To note, when I lived in DEN, I always told people that the mountains are closer in proximity of the city of Los Angeles compared to Denver and nobody believed me. It's still true, and with less traffic than Denver.

Neither Denver nor SLC have their populations in a basin between said mountains and an ocean. Particularly for Denver, east is prairie for hundreds of miles.
 
N649DL
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Re: NYT: The Myth of California Exodus

Wed Dec 08, 2021 6:31 pm

luckyone wrote:
N649DL wrote:
Aaron747 wrote:

I think what is meant is built out in a practical sense. There have been numerous coordinated growth proposals and density upzoning efforts in California municipalities the last 25 years, and most get voted down by homeowners protecting property values and/or neighborhood groups concerned about traffic and parking.

Also it's worth keeping in mind both NYC and LA are outliers among major US metropolises. NYC has Manhattan, the most dense urbanized area in the country, and LA county has five named mountain ranges, topping out at 10,000 feet. No other US metro has anything like either.


Not even DEN or SLC?

To note, when I lived in DEN, I always told people that the mountains are closer in proximity of the city of Los Angeles compared to Denver and nobody believed me. It's still true, and with less traffic than Denver.

Neither Denver nor SLC have their populations in a basin between said mountains and an ocean. Particularly for Denver, east is prairie for hundreds of miles.


I wasn't referring to the ocean factor, I was thinking more about 5x named mountain ranges in DEN and/or SLC.
 
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Aaron747
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Re: NYT: The Myth of California Exodus

Thu Dec 09, 2021 1:24 am

N649DL wrote:
Aaron747 wrote:
flyguy89 wrote:
LA alone is less than half as densely populated as NYC with almost 10x the land area. The entire state of California is barely even in the top 10 most densely populated states in the US (one of the least densely populated developed countries). You’re nowhere close to built out.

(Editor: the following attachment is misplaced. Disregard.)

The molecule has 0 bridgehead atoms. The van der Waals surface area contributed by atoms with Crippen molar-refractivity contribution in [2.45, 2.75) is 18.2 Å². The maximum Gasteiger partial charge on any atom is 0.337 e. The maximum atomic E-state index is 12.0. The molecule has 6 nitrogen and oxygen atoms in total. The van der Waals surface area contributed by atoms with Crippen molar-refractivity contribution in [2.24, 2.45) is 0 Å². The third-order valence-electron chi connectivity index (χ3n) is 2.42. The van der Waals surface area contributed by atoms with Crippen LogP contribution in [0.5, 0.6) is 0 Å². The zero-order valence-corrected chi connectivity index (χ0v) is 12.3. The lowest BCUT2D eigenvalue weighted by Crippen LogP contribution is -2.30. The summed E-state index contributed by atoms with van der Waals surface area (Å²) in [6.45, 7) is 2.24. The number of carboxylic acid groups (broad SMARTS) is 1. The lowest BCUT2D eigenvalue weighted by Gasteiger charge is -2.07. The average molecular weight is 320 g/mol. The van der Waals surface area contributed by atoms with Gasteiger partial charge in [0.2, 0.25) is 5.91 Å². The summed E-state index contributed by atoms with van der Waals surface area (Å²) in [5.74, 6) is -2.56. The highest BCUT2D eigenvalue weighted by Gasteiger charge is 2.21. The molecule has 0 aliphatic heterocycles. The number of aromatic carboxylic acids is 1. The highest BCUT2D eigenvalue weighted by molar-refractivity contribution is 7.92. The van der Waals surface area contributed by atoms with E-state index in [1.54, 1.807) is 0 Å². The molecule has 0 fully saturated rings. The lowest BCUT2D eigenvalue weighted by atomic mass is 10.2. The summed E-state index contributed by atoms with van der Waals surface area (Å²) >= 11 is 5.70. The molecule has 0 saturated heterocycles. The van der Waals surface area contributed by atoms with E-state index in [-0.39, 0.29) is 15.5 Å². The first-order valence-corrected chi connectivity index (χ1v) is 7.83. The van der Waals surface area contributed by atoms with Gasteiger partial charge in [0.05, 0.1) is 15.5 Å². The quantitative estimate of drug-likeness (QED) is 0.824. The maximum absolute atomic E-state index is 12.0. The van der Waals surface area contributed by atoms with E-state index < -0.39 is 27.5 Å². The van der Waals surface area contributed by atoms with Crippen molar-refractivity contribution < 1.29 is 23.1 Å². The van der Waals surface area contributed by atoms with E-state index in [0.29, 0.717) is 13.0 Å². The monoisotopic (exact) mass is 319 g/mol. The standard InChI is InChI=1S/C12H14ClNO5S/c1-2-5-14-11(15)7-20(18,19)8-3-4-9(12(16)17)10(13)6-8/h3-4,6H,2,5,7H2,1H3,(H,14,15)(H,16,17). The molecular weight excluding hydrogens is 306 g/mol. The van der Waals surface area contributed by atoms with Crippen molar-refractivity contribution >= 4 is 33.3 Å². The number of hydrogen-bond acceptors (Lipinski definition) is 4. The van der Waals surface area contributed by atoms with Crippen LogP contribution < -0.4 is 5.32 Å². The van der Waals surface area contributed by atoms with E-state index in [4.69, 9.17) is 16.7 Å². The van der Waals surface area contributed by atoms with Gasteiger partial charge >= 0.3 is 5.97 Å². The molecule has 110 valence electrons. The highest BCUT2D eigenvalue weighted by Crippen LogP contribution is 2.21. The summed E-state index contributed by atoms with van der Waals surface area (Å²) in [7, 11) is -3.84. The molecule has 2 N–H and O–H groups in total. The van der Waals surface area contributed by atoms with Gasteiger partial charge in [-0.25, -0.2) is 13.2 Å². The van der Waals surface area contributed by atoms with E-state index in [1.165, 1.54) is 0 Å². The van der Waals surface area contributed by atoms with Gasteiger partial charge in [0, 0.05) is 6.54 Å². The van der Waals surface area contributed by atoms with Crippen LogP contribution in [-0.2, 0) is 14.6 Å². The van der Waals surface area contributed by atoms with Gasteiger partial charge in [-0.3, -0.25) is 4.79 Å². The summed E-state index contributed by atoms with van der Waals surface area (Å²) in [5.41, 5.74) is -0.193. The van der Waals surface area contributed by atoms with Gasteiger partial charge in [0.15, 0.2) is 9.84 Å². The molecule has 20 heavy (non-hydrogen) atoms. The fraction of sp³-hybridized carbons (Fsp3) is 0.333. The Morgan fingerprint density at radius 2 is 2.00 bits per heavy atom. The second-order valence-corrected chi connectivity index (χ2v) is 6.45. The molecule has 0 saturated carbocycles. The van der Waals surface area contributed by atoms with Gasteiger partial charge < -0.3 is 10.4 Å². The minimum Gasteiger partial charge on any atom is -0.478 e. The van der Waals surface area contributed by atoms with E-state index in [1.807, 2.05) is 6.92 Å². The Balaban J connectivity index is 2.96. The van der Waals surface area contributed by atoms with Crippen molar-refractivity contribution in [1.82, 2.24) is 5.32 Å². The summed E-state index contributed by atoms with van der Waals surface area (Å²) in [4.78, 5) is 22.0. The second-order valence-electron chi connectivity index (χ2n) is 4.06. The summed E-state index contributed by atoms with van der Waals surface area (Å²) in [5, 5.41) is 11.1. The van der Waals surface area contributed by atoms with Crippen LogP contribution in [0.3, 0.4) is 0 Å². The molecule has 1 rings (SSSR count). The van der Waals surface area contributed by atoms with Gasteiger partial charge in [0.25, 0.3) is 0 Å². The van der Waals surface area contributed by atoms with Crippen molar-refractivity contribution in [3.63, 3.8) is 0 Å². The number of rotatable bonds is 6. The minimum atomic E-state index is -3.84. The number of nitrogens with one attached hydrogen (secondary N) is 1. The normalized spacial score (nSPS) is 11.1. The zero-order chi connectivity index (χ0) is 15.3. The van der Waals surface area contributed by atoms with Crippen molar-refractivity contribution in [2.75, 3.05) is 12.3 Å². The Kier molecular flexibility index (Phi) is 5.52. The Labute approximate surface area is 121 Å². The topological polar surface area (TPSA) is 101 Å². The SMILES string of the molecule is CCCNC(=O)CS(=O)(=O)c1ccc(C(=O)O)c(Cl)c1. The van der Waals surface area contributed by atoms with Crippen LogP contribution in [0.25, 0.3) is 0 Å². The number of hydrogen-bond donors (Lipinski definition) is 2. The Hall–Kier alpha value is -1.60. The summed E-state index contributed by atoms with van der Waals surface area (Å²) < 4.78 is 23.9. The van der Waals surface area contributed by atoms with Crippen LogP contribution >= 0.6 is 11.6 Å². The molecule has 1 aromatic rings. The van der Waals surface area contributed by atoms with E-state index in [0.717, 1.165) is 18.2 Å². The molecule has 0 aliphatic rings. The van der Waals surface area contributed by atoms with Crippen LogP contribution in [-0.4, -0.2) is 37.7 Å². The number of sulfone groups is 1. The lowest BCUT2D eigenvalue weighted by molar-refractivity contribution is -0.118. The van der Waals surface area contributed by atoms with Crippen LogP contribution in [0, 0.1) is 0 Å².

I think what is meant is built out in a practical sense. There have been numerous coordinated growth proposals and density upzoning efforts in California municipalities the last 25 years, and most get voted down by homeowners protecting property values and/or neighborhood groups concerned about traffic and parking.

Also it's worth keeping in mind both NYC and LA are outliers among major US metropolises. NYC has Manhattan, the most dense urbanized area in the country, and LA county has five named mountain ranges, topping out at 10,000 feet. No other US metro has anything like either.


Not even DEN or SLC?

To note, when I lived in DEN, I always told people that the mountains are closer in proximity of the city of Los Angeles compared to Denver and nobody believed me. It's still true, and with less traffic than Denver.


Oh those certainly qualify I was just thinking major comparable metros - 5 million and up. DC, MIA, HOU, DFW, ATL etc.
 
LCDFlight
Posts: 1639
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Re: NYT: The Myth of California Exodus

Thu Dec 09, 2021 1:32 am

seb146 wrote:
WidebodyPTV wrote:
seb146 wrote:

I did not see any qualifiers in the statement I highlighted. Please show me. Go on. Or admit that the United States is not a Christian nation. What does that have to do with it? Oh, I am SO glad you asked! Republicans INSIST the Constitution is based on the Bible. Their version of their CHRISTIAN Bible. My copy says to take care of everyone. Regardless of immigration status. Regardless of age. Regardless of skin color. Regardless of native language. The Bible says that. Which is what Republicans want the Constitution based on. Prove me wrong.